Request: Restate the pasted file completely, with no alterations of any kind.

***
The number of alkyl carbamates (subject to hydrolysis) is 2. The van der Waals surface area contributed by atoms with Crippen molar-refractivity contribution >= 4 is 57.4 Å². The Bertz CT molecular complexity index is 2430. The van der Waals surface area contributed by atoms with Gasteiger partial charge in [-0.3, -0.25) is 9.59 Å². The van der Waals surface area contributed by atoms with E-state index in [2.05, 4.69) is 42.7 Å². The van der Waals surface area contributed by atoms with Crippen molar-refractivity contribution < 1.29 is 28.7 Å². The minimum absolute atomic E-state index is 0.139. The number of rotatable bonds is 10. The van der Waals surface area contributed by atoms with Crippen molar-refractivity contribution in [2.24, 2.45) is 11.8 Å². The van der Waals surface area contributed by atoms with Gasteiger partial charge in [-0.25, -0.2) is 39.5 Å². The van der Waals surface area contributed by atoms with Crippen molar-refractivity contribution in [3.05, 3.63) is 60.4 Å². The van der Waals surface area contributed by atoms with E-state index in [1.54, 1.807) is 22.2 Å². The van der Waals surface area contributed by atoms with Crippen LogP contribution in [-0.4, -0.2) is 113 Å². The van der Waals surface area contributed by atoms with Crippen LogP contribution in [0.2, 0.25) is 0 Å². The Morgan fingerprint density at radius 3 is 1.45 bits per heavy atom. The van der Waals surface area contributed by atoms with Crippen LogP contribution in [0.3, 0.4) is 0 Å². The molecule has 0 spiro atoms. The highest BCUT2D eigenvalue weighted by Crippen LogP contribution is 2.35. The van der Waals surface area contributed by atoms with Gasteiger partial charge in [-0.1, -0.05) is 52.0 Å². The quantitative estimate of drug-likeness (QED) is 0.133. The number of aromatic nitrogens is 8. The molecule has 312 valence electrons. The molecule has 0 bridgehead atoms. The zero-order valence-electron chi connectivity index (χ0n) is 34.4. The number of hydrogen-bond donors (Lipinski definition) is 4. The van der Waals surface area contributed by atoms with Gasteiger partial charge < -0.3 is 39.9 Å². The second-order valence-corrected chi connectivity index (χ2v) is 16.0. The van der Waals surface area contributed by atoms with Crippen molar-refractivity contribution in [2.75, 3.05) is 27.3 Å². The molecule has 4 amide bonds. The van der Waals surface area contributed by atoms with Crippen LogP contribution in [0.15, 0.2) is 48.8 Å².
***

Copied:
The number of alkyl carbamates (subject to hydrolysis) is 2. The van der Waals surface area contributed by atoms with Crippen molar-refractivity contribution >= 4 is 57.4 Å². The Bertz CT molecular complexity index is 2430. The van der Waals surface area contributed by atoms with Gasteiger partial charge in [-0.3, -0.25) is 9.59 Å². The van der Waals surface area contributed by atoms with E-state index in [2.05, 4.69) is 42.7 Å². The van der Waals surface area contributed by atoms with Crippen molar-refractivity contribution < 1.29 is 28.7 Å². The minimum absolute atomic E-state index is 0.139. The number of rotatable bonds is 10. The van der Waals surface area contributed by atoms with Crippen molar-refractivity contribution in [2.24, 2.45) is 11.8 Å². The van der Waals surface area contributed by atoms with Gasteiger partial charge in [-0.25, -0.2) is 39.5 Å². The van der Waals surface area contributed by atoms with Crippen molar-refractivity contribution in [3.05, 3.63) is 60.4 Å². The van der Waals surface area contributed by atoms with E-state index in [1.54, 1.807) is 22.2 Å². The van der Waals surface area contributed by atoms with Crippen LogP contribution in [-0.4, -0.2) is 113 Å². The van der Waals surface area contributed by atoms with Crippen LogP contribution in [0.2, 0.25) is 0 Å². The Morgan fingerprint density at radius 3 is 1.45 bits per heavy atom. The van der Waals surface area contributed by atoms with Crippen LogP contribution in [0.3, 0.4) is 0 Å². The molecule has 0 spiro atoms. The highest BCUT2D eigenvalue weighted by Crippen LogP contribution is 2.35. The van der Waals surface area contributed by atoms with Gasteiger partial charge in [-0.1, -0.05) is 52.0 Å². The quantitative estimate of drug-likeness (QED) is 0.133. The number of aromatic nitrogens is 8. The molecule has 312 valence electrons. The molecule has 0 bridgehead atoms. The zero-order valence-electron chi connectivity index (χ0n) is 34.4. The number of hydrogen-bond donors (Lipinski definition) is 4. The van der Waals surface area contributed by atoms with Gasteiger partial charge < -0.3 is 39.9 Å². The second-order valence-corrected chi connectivity index (χ2v) is 16.0. The van der Waals surface area contributed by atoms with Crippen molar-refractivity contribution in [2.75, 3.05) is 27.3 Å². The molecule has 4 amide bonds. The van der Waals surface area contributed by atoms with Crippen LogP contribution in [0.15, 0.2) is 48.8 Å².